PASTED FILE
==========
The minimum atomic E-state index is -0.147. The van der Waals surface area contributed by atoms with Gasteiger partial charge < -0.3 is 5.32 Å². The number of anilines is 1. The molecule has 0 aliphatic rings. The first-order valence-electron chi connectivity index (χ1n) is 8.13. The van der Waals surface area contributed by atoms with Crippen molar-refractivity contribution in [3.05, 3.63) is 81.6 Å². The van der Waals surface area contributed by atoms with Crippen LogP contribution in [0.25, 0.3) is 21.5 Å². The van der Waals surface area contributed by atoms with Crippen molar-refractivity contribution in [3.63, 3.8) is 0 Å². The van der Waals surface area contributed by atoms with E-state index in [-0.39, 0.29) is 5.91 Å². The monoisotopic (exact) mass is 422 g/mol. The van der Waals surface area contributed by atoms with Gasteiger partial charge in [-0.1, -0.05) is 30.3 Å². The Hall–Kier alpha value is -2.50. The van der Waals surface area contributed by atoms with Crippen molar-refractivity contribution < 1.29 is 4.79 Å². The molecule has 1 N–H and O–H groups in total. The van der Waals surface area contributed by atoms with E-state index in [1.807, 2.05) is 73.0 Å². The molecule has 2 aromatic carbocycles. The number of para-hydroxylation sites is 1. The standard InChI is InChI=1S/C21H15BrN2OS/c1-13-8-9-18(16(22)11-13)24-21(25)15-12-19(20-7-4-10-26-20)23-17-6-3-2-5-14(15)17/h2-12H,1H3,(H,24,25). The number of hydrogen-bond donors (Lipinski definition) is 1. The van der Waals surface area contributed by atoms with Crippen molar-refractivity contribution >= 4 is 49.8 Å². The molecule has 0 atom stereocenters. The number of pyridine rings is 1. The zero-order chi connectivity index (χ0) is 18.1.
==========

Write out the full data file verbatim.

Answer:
The minimum atomic E-state index is -0.147. The van der Waals surface area contributed by atoms with Gasteiger partial charge < -0.3 is 5.32 Å². The number of anilines is 1. The molecule has 0 aliphatic rings. The first-order valence-electron chi connectivity index (χ1n) is 8.13. The van der Waals surface area contributed by atoms with Crippen molar-refractivity contribution in [3.05, 3.63) is 81.6 Å². The van der Waals surface area contributed by atoms with Crippen LogP contribution in [0.25, 0.3) is 21.5 Å². The van der Waals surface area contributed by atoms with Crippen molar-refractivity contribution in [3.63, 3.8) is 0 Å². The van der Waals surface area contributed by atoms with E-state index in [-0.39, 0.29) is 5.91 Å². The monoisotopic (exact) mass is 422 g/mol. The van der Waals surface area contributed by atoms with Gasteiger partial charge in [-0.1, -0.05) is 30.3 Å². The Hall–Kier alpha value is -2.50. The van der Waals surface area contributed by atoms with Crippen molar-refractivity contribution < 1.29 is 4.79 Å². The molecule has 1 N–H and O–H groups in total. The van der Waals surface area contributed by atoms with E-state index in [1.807, 2.05) is 73.0 Å². The molecule has 2 aromatic carbocycles. The number of para-hydroxylation sites is 1. The standard InChI is InChI=1S/C21H15BrN2OS/c1-13-8-9-18(16(22)11-13)24-21(25)15-12-19(20-7-4-10-26-20)23-17-6-3-2-5-14(15)17/h2-12H,1H3,(H,24,25). The number of hydrogen-bond donors (Lipinski definition) is 1. The van der Waals surface area contributed by atoms with Crippen molar-refractivity contribution >= 4 is 49.8 Å². The molecule has 0 atom stereocenters. The number of pyridine rings is 1. The zero-order chi connectivity index (χ0) is 18.1.